Back in March 2020, if I told you I’d be writing a blog on how communication was affected during a worldwide pandemic and through national lockdowns that saw millions of us in the UK forced to stay at home, you wouldn’t believe me.
Unfortunately that is the reality and I will be assessing how the coronavirus pandemic has affected how we utilise social media particularly here in the UK.
A platform to share and consume information
Never before has this been more essential to have instant, digital communication straight to our device, as people were seeking ways to keep in touch as physical communication became increasingly difficult and illegal in many ways. Such Information helped to inform us on what was and still seems like “the unknown”. We gathered information on how best to protect ourselves and the more vulnerable in society. However, social media was a breeding ground for misinformation and of course disinformation in a time of widespread panic and uncertainty. People in a panic can be exploited when exposed to misleading information – particularly during a time when no one is really sure what is happening. One conspiracy theory that gained ground over social media that you may remember is the theory that was spread about 5G and how it was harmful in that it helped the spread of coronavirus. Many believed the virus travelled on radio waves and coronavirus was accelerated in speed by the introduction of 5G. It gained so much attention that it caused Michael Gove to officially refute the claims.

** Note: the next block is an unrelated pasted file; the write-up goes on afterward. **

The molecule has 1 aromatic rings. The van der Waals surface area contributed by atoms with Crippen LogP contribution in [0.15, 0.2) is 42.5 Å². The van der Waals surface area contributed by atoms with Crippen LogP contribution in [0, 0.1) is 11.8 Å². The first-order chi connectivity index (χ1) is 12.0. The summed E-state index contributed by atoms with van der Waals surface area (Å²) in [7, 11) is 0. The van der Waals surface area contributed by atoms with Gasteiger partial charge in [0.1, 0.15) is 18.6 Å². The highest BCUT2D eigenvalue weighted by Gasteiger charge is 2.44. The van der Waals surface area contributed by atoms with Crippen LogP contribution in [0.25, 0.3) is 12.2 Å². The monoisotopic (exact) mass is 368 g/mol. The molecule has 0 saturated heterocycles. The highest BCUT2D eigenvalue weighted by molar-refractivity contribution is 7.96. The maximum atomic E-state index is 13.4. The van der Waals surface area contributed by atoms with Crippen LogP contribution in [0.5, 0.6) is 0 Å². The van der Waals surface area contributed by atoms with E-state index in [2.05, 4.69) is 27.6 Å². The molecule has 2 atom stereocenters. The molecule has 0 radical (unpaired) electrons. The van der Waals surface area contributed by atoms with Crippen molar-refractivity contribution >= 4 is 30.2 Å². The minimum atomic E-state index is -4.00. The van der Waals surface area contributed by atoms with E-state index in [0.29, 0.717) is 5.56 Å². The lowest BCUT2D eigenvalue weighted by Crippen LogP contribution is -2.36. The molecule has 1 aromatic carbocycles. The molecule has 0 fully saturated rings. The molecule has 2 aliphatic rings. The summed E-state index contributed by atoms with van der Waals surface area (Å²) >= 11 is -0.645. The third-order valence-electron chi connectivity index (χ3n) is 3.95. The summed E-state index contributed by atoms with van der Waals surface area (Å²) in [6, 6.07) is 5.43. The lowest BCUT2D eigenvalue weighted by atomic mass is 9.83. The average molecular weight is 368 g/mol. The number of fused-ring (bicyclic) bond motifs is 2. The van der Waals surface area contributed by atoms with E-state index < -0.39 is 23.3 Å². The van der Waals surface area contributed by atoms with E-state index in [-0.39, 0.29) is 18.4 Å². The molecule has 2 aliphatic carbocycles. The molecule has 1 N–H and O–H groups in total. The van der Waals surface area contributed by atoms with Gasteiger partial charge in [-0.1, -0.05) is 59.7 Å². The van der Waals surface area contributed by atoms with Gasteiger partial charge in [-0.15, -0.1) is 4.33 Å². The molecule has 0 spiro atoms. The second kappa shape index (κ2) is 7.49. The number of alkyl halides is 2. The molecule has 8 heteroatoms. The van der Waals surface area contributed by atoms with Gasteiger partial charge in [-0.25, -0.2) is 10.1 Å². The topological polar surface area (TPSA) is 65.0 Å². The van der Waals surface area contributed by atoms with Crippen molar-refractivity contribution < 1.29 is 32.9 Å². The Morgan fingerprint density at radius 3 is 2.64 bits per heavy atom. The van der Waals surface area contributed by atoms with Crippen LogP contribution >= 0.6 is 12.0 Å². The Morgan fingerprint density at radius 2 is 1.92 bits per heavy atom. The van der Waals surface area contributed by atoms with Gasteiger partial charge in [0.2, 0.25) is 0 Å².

A platform to entertain
Social media has been a source of entertainment for years, but, in particular 2020 was a year when we found more time to ourselves at home and therefore spent more time online. According to Ofcom (2020), Adults spent record 4 hours a day online in April at the height of the pandemic. The social media platform “TikTok” dominated social media during the pandemic – many users made light jokes of the virus, many helped spread (largely useful) information and others (including myself) consumed these videos for hours on end.
A platform to stay “social”
In a time when social distancing is in place to fight the virus, we stand together on social media to stay connected. Never before did the UK think they would have to talk to their elderly parents over Zoom or have “lockdown quiz nights” on Houseparty with friends.
Social media can often be viewed as a negative platform for users to express hate and a place that we spend too much time browsing. However the pandemic has highlighted the importance of a safe space to create, share and communicate in unprecedented times.
Aveen Moore is a Communication Management and Public Relations final year student at Ulster University. She can be reached at Twitter